A new National Rosacea Society-funded study has determined that mast cells, located at the interface between the nervous system and vascular system, may be the "missing link" between rosacea triggers and inflammation.
A team led by Dr. Anna DiNardo, associate professor of medicine of the University of California-San Diego, found that mast cells play a direct role in the activation of certain types of cathelicidins, an enzyme involved in the innate immune response that is over-produced in people with rosacea. Studying the process in mice, Dr. DiNardo's team determined that when exposed to a neuropeptide called PACAP, mast cells produce enzymes that trigger the production of cathelicidins. In mice bred to lack mast cells, this chain reaction did not occur.
In their next study, also supported by an NRS research grant, Dr. DiNardo's team will determine whether use of a mast cell stabilizer known as cromolyn sodium will decrease symptoms of rosacea. In addition, they will test to see if levels of the enzymes tryptase and chromotryptase -- typically higher in rosacea patients -- revert to normal after application of the mast cell stabilizer, and which of the enzymes is more important in the process.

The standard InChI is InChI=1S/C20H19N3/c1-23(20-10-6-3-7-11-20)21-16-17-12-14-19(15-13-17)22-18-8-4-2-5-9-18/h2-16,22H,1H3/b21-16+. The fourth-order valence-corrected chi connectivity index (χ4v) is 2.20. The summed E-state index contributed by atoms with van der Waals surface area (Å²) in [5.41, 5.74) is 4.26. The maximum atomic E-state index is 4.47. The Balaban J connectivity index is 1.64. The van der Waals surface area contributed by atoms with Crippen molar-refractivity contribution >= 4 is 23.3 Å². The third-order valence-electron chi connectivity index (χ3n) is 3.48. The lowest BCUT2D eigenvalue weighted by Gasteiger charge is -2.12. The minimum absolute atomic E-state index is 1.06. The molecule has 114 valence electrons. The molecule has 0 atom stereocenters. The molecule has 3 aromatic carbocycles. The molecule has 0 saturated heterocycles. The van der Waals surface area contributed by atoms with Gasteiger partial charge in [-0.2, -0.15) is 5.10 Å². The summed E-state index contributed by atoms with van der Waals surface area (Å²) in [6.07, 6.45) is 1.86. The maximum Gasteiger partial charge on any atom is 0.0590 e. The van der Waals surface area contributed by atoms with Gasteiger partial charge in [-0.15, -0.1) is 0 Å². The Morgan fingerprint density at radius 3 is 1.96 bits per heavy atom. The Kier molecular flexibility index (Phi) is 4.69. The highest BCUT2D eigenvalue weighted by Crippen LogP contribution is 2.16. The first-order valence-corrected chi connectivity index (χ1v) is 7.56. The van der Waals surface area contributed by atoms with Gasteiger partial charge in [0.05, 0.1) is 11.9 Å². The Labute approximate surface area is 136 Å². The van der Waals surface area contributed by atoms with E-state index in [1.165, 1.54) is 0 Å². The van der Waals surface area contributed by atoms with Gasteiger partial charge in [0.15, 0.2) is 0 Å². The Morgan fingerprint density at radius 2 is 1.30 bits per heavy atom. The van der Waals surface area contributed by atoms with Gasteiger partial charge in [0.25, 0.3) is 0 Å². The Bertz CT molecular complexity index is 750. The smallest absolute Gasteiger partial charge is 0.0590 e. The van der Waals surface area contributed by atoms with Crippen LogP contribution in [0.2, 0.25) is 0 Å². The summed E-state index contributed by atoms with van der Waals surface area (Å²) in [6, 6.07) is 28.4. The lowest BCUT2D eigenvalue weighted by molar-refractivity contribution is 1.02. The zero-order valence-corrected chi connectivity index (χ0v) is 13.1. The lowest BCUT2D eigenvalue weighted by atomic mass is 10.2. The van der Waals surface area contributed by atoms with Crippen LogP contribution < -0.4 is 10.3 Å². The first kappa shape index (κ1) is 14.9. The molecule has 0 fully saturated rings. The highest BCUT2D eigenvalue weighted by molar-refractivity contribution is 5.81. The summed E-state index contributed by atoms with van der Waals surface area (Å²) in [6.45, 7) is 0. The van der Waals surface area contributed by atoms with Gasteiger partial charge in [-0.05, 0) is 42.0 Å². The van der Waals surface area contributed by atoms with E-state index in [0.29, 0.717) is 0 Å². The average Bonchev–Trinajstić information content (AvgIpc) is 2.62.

The National Rosacea Society is a 501(c)(3) nonprofit organization whose mission is to improve the lives of people with rosacea by raising awareness, providing public health information and supporting medical research on this widespread but little-known disorder. The information the Society provides should not be considered medical advice, nor is it intended to replace
consultation with a qualified physician. The Society does not evaluate, endorse or recommend any particular medications, products, equipment or treatments. Rosacea may vary substantially from one patient to another, and treatment must be tailored by a physician for each individual case. For more information, visit About Us.